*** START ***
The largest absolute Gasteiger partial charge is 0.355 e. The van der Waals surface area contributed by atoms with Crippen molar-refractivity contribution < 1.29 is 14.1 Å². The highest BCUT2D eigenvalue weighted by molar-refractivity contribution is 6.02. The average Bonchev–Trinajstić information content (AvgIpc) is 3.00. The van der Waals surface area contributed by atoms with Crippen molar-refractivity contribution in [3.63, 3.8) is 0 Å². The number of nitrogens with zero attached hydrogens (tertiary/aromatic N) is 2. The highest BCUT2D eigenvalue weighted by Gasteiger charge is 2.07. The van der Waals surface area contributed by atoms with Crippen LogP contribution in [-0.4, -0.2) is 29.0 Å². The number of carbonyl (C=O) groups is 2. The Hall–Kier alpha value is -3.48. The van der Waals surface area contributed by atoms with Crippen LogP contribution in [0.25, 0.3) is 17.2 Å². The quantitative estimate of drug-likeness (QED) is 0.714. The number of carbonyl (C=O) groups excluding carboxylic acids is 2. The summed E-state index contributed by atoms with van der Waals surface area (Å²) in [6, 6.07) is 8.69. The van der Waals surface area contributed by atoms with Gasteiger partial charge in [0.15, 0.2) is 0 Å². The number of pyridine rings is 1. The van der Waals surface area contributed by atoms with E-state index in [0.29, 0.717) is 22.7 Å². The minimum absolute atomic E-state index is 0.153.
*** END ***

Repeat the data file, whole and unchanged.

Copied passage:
The largest absolute Gasteiger partial charge is 0.355 e. The van der Waals surface area contributed by atoms with Crippen molar-refractivity contribution < 1.29 is 14.1 Å². The highest BCUT2D eigenvalue weighted by molar-refractivity contribution is 6.02. The average Bonchev–Trinajstić information content (AvgIpc) is 3.00. The van der Waals surface area contributed by atoms with Crippen molar-refractivity contribution in [3.63, 3.8) is 0 Å². The number of nitrogens with zero attached hydrogens (tertiary/aromatic N) is 2. The highest BCUT2D eigenvalue weighted by Gasteiger charge is 2.07. The van der Waals surface area contributed by atoms with Crippen LogP contribution in [-0.4, -0.2) is 29.0 Å². The number of carbonyl (C=O) groups is 2. The Hall–Kier alpha value is -3.48. The van der Waals surface area contributed by atoms with Crippen LogP contribution in [0.25, 0.3) is 17.2 Å². The quantitative estimate of drug-likeness (QED) is 0.714. The number of carbonyl (C=O) groups excluding carboxylic acids is 2. The summed E-state index contributed by atoms with van der Waals surface area (Å²) in [6, 6.07) is 8.69. The van der Waals surface area contributed by atoms with Gasteiger partial charge in [0.15, 0.2) is 0 Å². The number of pyridine rings is 1. The van der Waals surface area contributed by atoms with E-state index in [0.29, 0.717) is 22.7 Å². The minimum absolute atomic E-state index is 0.153.